Jason Teal, you’re a grad student, an editor, a teacher, a former pizza deliveryman, and a swinging bachelor. Describe your mountain.
My mountain is crippling student debt; my parents calling periodically to remind me of this debt; attending to my cat; job searching outside of academia; guessing my sister’s Hulu password, getting locked out, then calling my sister without much else to say. Oh, and did I mention there’s this staggering debt coming due? I get a degree or something. The university uses the reading series as a recruitment tool. I’m borrowing someone’s robes for the hooding ceremony. Take that, university enterprise.
I like the many metaphors that the mountain represents in this. One thing I got right away is depression—how people, after a while, start to bask in and even celebrate their own sadness, their own sense of hopelessness. You handle that well—they have a contest to name the mountain, some guy sells T-shirts outside. Are you OK, man?
Thank you for this observant reading! To be honest, I really wasn’t OK for a long time, about seventeen years of my life, all through elementary, secondary, undergrad, and most of graduate school. Finally, I broke. Friends were there for an ugly night. I had suffered from depression and anxiety for many years, thinking I was responsible for the hands dealt me each time, blaming myself for this, that, or another thing—little things I had no control over. I hated myself more and more each day and I thought everyone probably hated me as well. I lost touch with people on purpose. These “disinterests” compounded over time to where it became impossible to write anything or even read books I’d always loved. So writing this story was hard. The first sentence sat unused for about a year. But writing it provided me the space for confronting my predicament. I sought help.
Depression is a lifelong killer and needs to be a conversation we all can have with ourselves and bring up openly with family and friends. The days of taboo, of keeping ourselves locked away from loved ones, are over with.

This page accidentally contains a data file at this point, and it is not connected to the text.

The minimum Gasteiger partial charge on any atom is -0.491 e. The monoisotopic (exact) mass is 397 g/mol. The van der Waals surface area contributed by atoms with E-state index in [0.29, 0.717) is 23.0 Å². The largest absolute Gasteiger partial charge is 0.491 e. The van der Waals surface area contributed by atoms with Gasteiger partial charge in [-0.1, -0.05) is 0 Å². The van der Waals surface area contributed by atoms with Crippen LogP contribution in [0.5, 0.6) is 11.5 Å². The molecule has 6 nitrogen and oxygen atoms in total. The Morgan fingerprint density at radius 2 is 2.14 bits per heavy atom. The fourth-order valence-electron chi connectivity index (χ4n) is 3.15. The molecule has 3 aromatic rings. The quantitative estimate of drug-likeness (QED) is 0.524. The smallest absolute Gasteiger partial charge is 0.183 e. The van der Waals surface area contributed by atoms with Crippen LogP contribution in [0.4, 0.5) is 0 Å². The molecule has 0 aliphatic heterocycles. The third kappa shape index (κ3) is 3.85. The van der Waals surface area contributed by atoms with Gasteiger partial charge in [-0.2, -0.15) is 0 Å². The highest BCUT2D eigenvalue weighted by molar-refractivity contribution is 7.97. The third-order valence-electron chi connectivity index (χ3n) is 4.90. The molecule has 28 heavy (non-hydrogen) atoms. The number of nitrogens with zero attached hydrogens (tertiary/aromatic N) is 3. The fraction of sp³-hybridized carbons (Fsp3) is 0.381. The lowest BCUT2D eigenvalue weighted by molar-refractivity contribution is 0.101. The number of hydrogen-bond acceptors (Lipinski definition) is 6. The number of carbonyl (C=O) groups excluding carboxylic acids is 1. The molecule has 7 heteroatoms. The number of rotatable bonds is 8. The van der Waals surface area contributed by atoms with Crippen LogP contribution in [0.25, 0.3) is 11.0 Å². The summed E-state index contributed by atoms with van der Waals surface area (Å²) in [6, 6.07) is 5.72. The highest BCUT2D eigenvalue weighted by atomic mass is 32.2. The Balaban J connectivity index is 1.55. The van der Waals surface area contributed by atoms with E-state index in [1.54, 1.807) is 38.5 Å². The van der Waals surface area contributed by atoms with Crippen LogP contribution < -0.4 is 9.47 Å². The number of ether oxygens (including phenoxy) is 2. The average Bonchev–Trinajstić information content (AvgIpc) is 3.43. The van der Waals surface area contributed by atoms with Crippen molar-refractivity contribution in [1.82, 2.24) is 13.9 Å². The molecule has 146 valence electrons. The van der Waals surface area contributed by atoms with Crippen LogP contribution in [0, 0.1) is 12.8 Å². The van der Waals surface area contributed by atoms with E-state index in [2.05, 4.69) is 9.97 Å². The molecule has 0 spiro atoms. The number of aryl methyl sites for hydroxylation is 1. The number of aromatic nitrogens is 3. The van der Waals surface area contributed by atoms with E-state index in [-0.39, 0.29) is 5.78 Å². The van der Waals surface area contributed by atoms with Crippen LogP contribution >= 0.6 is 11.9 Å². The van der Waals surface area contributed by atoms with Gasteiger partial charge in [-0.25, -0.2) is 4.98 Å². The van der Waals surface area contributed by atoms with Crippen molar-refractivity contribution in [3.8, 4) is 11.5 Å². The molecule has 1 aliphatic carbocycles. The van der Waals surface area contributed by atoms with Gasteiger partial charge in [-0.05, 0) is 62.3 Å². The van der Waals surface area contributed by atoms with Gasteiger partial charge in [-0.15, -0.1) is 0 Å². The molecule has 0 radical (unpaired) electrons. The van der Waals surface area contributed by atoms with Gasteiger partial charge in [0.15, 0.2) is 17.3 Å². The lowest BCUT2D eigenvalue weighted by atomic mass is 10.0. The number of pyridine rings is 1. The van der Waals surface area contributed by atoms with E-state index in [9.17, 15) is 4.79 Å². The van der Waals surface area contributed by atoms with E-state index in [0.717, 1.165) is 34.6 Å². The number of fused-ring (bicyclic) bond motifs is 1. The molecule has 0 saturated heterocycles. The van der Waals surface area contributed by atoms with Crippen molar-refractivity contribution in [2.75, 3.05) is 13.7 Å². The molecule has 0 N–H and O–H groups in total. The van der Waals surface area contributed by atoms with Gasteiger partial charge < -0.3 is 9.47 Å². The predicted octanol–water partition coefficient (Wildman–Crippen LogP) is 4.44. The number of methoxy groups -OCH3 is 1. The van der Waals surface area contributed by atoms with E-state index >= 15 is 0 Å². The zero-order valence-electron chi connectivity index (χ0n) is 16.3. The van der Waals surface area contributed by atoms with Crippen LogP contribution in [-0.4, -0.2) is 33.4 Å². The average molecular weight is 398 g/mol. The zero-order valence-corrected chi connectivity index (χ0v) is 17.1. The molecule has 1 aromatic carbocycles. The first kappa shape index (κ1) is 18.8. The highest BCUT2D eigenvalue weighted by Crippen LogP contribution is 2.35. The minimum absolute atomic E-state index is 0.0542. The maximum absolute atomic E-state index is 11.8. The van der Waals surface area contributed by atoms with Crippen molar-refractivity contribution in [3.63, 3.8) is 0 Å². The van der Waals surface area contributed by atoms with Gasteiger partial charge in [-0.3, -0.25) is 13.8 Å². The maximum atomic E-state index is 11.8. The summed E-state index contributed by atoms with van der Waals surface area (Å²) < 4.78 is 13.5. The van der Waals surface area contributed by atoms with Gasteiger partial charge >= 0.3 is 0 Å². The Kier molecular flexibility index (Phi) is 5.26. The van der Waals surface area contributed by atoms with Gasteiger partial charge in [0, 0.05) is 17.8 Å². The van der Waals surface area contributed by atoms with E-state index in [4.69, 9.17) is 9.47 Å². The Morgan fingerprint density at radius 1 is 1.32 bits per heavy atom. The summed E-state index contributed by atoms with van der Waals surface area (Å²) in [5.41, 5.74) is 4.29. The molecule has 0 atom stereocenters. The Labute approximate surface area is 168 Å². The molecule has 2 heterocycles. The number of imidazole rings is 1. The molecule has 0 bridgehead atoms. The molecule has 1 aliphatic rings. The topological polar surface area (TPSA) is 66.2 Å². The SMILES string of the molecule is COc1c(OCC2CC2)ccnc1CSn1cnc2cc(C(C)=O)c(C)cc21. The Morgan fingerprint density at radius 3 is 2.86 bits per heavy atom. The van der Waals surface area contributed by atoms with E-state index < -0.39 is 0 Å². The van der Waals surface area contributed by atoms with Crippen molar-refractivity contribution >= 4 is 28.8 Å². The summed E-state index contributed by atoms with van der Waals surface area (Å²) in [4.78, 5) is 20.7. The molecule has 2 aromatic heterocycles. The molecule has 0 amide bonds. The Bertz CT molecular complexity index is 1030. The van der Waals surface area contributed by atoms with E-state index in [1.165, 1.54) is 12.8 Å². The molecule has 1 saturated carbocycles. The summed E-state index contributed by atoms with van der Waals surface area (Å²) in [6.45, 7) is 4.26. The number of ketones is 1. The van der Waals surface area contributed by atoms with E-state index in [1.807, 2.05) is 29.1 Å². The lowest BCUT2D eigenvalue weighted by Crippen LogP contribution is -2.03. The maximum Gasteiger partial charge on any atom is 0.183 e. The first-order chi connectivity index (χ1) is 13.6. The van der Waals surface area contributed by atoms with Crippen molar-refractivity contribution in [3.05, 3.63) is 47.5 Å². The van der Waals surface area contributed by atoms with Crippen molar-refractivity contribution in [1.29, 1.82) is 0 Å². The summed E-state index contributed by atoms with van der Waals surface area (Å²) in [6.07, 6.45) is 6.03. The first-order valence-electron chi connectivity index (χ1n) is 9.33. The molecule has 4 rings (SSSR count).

Speaking of your pizza days, do you still have that shitty car you had in Bowling Green? If not, what happened to it? (Note, if it just died or fell apart and you had it towed away, make up something grander.)
I no longer have the shitty car after losing to Vin Diesel in a drag race handily. Or maybe I lived out of the car for a year after school until my family rescued me from the brink of homelessness. Either way, the thing smelled so much like pizza that I eventually set it on fire for the insurance, which was nothing. I was uninsured.
Someone, years from now, when you’re in the canon, someone writes Jason Teal fan fiction, crafting a novel about Rebecca, Marjorie’s coworker and carpool gangster. Give us the dust jacket for Rebecca’s story.
Twenty-three-year-old Marjorie is a hopeless romantic who is in love with her coworker Rebecca, who smells funky like cheese. They carpool everywhere—for groceries, for concerts, even to work—but Marjorie has just been unable to come out with it. Instead Marjorie hurls insults at Rebecca and deprecating observations in place of any real emotion.
Being gangsters in the carpool lane isn’t what they said it’d be, and the reader will learn, laugh, love alongside these two knuckleheads and their uproarious shenanigans. See who really hates Mondays more in this brand new award-winning pocket series from Penguin Random Amazon Publishing.
I have to ask: Who’s going to win Clegane Bowl, the Hound or the Mountain? I’m all in on the Hound, but I think they’re just going to kill each other.
I stopped watching Game of Thrones. But my guess is it will take three episodes for them to strike the first blow. This is the golden age of television.